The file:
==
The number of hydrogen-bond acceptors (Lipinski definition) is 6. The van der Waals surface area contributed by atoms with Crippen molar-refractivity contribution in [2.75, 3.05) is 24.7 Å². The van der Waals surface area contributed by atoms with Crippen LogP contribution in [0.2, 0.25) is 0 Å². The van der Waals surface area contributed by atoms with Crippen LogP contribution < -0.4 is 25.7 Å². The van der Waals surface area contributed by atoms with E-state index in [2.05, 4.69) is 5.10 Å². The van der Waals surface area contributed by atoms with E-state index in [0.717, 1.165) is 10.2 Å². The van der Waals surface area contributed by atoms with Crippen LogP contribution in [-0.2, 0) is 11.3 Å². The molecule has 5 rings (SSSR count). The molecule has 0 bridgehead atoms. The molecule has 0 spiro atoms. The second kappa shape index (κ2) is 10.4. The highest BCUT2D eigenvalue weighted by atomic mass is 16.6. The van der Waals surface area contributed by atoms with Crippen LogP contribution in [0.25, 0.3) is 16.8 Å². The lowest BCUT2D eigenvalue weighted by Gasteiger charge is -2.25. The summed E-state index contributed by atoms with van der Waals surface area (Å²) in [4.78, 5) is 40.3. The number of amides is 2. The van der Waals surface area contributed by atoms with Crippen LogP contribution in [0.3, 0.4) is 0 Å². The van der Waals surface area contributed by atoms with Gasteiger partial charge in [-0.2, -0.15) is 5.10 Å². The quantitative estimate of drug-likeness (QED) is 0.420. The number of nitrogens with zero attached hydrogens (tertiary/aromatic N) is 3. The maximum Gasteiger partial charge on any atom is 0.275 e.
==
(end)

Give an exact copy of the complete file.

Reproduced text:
The number of hydrogen-bond acceptors (Lipinski definition) is 6. The van der Waals surface area contributed by atoms with Crippen molar-refractivity contribution in [2.75, 3.05) is 24.7 Å². The van der Waals surface area contributed by atoms with Crippen LogP contribution in [0.2, 0.25) is 0 Å². The van der Waals surface area contributed by atoms with Crippen LogP contribution < -0.4 is 25.7 Å². The van der Waals surface area contributed by atoms with E-state index in [2.05, 4.69) is 5.10 Å². The van der Waals surface area contributed by atoms with E-state index in [0.717, 1.165) is 10.2 Å². The van der Waals surface area contributed by atoms with Crippen LogP contribution in [-0.2, 0) is 11.3 Å². The molecule has 5 rings (SSSR count). The molecule has 0 bridgehead atoms. The molecule has 0 spiro atoms. The second kappa shape index (κ2) is 10.4. The highest BCUT2D eigenvalue weighted by atomic mass is 16.6. The van der Waals surface area contributed by atoms with Crippen LogP contribution in [0.25, 0.3) is 16.8 Å². The lowest BCUT2D eigenvalue weighted by Gasteiger charge is -2.25. The summed E-state index contributed by atoms with van der Waals surface area (Å²) in [4.78, 5) is 40.3. The number of amides is 2. The van der Waals surface area contributed by atoms with Crippen LogP contribution in [0.3, 0.4) is 0 Å². The van der Waals surface area contributed by atoms with Gasteiger partial charge in [-0.2, -0.15) is 5.10 Å². The quantitative estimate of drug-likeness (QED) is 0.420. The number of nitrogens with zero attached hydrogens (tertiary/aromatic N) is 3. The maximum Gasteiger partial charge on any atom is 0.275 e.